New support for Scotland's carers
The Scottish Government is seeking views on plans to improve support for Scotland’s community of unpaid carers through the introduction of a new benefit.
Under proposals outlined in a new consultation published on Monday 28 February 2022, Scottish Carer’s Assistance will replace Carer’s Allowance, currently delivered by the Department of Work and Pensions (DWP), and will be provided through Social Security Scotland.
It will support people who provide 35 hours per week or more of care to people receiving certain disability benefits. An additional payment of more than £500 a year will be made to those who care for more than one person.
The consultation outlines proposals to improve the service that carers receive through the social security system with Scottish Carer’s Assistance, providing increased financial support and making links to wider support in areas such as social care, employability, education and bereavement.
The consultation also highlights how support could be expanded once support for carers already in receipt of Carer’s Allowance has been transferred to Social Security Scotland.
Opening the consultation, the Scottish Government’s Minister for Social Security and Local Government, Ben Macpherson MSP said:
“Caring for a loved one can be a positive and life changing experience but also presents many challenges. We will deliver Scottish Carer’s Assistance in a compassionate and considerate way, linking carers to wider services.
“We will also create a weekly payment of £10 for those caring for more than one person, and if the person they care for is challenging a change to their disability benefits we will make support available.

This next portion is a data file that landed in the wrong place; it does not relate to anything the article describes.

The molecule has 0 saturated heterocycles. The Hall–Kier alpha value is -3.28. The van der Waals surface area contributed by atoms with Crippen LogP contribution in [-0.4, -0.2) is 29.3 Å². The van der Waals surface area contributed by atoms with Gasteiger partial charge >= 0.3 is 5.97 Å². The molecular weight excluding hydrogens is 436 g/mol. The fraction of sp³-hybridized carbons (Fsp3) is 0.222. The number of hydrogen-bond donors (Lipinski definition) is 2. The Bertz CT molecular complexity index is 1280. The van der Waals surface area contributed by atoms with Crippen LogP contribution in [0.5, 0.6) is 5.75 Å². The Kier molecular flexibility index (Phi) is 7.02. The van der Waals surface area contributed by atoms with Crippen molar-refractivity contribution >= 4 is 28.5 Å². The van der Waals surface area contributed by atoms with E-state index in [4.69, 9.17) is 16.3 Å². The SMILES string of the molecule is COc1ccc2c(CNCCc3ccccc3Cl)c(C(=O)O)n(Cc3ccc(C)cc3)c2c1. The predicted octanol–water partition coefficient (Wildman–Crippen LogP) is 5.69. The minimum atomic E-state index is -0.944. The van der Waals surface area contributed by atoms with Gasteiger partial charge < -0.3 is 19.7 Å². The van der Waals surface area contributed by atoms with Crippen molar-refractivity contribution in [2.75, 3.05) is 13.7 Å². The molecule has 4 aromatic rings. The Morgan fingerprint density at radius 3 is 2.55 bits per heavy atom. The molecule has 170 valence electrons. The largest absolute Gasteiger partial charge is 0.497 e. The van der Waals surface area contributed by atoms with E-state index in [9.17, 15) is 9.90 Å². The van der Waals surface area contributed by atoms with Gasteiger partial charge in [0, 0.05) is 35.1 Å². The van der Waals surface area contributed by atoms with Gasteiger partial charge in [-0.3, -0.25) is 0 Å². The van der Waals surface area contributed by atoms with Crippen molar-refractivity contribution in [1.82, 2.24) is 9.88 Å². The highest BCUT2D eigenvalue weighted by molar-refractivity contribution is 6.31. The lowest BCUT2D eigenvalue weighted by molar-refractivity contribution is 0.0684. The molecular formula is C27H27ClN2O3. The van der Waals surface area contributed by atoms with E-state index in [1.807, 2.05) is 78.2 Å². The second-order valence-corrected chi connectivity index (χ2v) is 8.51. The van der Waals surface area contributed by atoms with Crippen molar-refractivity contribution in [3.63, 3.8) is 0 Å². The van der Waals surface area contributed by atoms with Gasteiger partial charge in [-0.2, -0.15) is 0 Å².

“This is in addition to continuing support for young carers and maintaining the extra support from our Carer’s Allowance Supplement, providing eligible carers with an extra £460 a year.
“When we have introduced our new benefit, and safely and securely transferred people from Carer’s Allowance to Scottish Carer’s Assistance, we intend to make further improvements. We will look for opportunities to make these changes sooner if we can do so without putting carers’ existing benefits at risk.
“These further changes would help remove barriers to education, allow carers to add together hours spent caring for more than one person to qualify for support, extend support after the loss of a cared for person or when a cared for person is in hospital, and enable carers to earn more from paid work.
“We want to hear people’s views on these plans, other potential changes beyond these, and thoughts on how improvements would help address inequality and poverty.”
Welcoming the consultation, Louise Morgan, Director for Scotland at Carers Trust said:
“Here at Carers Trust Scotland we welcome the consultation on Scottish Carer’s Assistance and the possibilities it presents to make real change to carers finances.
For too long, many carers have been unable to access Carer’s Allowance because of the restrictions placed on time spent in education or because all of the hours spent caring for people were not recognised.
Carers have provided more care than ever over the last couple of years due to social care services being reduced or made unavailable due to the pandemic. It’s certainly time that their efforts are recognised and rewarded financially and with support, so that they can have a standard of living that they deserve.”